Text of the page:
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Off to College Checklist

Posted Jul 15 2012 9:00am
Guest post by Amy Moczynski

As you will soon find out, getting your college acceptance letter is just the beginning of your college experience. Beyond buying a brand-new wardrobe and figuring out which of your classmates will be joining you at your new school, you’ve got some big changes on the way. One of the biggest of those changes is living on your own for the first time.

Choosing where to live your first year of college (and beyond) can be a challenge. Whether you decide on moving into an apartment or staying in a campus dorm, there are a few things that you’ll need to bring along to make it feel like home. It can be tempting to wait until you move to your new college town before you buy some of the essentials, but save yourself the mad rush of pre-dorm shopping and get organized now. Here are a few of the essentials that you’ll need no matter where you’re moving.

Dorm Living
The dorm room will definitely be one of the biggest adjustments you’ll make in your college transition. You’re probably used to having a lot of space to call your own, but in a student dorm you’ll be living in a small shared space. On top of getting used to living in close quarters with a new person, dorm life will bring some other new experiences, such as shared bathrooms and showers. It may sound like an overwhelming change, but with the right preparation you’ll give dorm living an A+.

Here's a college dorm checklist
Bathroom Gear: No matter how many people you have on your floor, the communal bathroom will take some getting used to. Most dorms will not have private showers, and you definitely won’t have full bathroom cabinets to store your stuff. Do yourself a favor and invest in a shower caddy and shower shoes. The caddy will make it easy to carry all your bathroom needs to and from your room. And let’s face it, you definitely don’t want to walk around barefoot in a bathroom that dozens of your floormates use each day.

Linens and things: It’s a rare bed size outside of summer camps and dorms, but you’ll probably need Twin XL sheets for your bed. Buy at least two sets of sheets so you can swap out dirty sheets to bring home to your parents’ house for laundry day. You might sleep at odd hours once you get to school, but remember that sleep is one-third of your life. Don’t skimp on your sheets, and make sure to get comfortable pillows and blankets to keep you from missing your bed at home too much. You’ll also want a full set of towels and washcloths to go along with your shower shoes. A large hamper or laundry bag will make your trips to the laundry room much easier, so be sure to buy at least one.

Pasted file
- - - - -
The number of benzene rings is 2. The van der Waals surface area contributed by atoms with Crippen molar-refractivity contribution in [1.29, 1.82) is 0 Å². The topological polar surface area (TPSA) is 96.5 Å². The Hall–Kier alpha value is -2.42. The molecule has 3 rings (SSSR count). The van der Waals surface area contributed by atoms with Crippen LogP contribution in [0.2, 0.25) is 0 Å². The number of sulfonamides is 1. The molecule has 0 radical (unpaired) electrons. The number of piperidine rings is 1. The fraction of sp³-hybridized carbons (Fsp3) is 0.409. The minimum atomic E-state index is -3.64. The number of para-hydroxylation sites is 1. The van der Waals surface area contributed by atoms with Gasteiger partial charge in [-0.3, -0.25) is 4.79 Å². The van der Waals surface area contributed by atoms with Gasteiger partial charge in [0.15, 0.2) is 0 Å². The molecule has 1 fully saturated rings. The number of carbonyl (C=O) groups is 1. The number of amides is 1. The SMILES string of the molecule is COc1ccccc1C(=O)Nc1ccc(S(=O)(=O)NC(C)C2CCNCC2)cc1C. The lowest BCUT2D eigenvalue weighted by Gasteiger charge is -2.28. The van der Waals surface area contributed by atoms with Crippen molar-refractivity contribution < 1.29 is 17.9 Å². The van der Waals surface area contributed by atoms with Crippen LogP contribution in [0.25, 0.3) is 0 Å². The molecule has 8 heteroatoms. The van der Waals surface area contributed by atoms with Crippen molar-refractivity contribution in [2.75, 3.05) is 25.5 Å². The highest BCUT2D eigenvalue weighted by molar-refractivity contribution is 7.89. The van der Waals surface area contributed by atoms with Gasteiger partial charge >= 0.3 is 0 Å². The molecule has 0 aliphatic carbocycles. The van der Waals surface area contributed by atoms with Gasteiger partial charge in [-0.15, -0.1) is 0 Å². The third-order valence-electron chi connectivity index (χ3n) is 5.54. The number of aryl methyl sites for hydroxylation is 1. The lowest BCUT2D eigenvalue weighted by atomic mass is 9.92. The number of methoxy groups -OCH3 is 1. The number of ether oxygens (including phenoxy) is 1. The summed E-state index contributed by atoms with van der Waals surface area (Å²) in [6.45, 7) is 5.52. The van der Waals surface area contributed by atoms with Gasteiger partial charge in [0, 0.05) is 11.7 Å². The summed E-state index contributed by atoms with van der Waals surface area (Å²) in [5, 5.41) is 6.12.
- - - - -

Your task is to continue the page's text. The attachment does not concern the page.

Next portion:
Storage: In your dorm room, space is going to be at a premium, so you’ll definitely want to invest in some additional storage containers for your closet, desk and under the bed. You’ll most likely be able to loft your bed, so be sure to raise your bed if you’re looking for extra space. The easiest way to maximize your storage is to only bring what you need. It can be hard to narrow it down, but only bring clothes that you actually wear and don’t let your mom fill your room up with things you don’t need.

Appliances: Your school may have some limitations on what electronics are allowed in your dorm room, but for the most part you can have all the comforts of home. If your dorm or common room doesn’t have one, you’ll definitely want a microwave to share with your roommate. Rather than bringing a large TV or other large electronics, see how you can use your computer or laptop to meet your entertainment needs. If you need to watch a big game, your common room will usually have a large TV to use. Before you move in, make sure to check with your roommate before bringing items like a mini-fridge or coffee maker. If you work together, you can split the essentials. Last, but not least, don’t forget an alarm clock. You’ll have a hard enough time making it to early classes, so don’t give yourself any excuses.